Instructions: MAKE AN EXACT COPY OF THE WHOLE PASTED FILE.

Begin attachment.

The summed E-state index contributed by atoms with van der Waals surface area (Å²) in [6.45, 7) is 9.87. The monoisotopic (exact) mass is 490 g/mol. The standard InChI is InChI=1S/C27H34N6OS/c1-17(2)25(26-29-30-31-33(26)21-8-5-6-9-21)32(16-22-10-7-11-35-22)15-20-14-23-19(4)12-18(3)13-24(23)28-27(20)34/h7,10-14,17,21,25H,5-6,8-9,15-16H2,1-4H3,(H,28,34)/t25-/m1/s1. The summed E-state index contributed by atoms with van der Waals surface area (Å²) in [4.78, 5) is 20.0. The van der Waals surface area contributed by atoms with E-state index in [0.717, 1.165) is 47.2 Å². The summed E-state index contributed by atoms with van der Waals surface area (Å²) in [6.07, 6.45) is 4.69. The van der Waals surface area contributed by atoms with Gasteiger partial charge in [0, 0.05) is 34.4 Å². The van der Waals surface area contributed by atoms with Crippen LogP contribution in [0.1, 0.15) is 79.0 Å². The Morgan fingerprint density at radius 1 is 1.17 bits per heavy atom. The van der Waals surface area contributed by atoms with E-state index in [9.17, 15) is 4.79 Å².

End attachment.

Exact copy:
The summed E-state index contributed by atoms with van der Waals surface area (Å²) in [6.45, 7) is 9.87. The monoisotopic (exact) mass is 490 g/mol. The standard InChI is InChI=1S/C27H34N6OS/c1-17(2)25(26-29-30-31-33(26)21-8-5-6-9-21)32(16-22-10-7-11-35-22)15-20-14-23-19(4)12-18(3)13-24(23)28-27(20)34/h7,10-14,17,21,25H,5-6,8-9,15-16H2,1-4H3,(H,28,34)/t25-/m1/s1. The summed E-state index contributed by atoms with van der Waals surface area (Å²) in [4.78, 5) is 20.0. The van der Waals surface area contributed by atoms with E-state index in [0.717, 1.165) is 47.2 Å². The summed E-state index contributed by atoms with van der Waals surface area (Å²) in [6.07, 6.45) is 4.69. The van der Waals surface area contributed by atoms with Gasteiger partial charge in [0, 0.05) is 34.4 Å². The van der Waals surface area contributed by atoms with Crippen LogP contribution in [0.1, 0.15) is 79.0 Å². The Morgan fingerprint density at radius 1 is 1.17 bits per heavy atom. The van der Waals surface area contributed by atoms with E-state index in [9.17, 15) is 4.79 Å².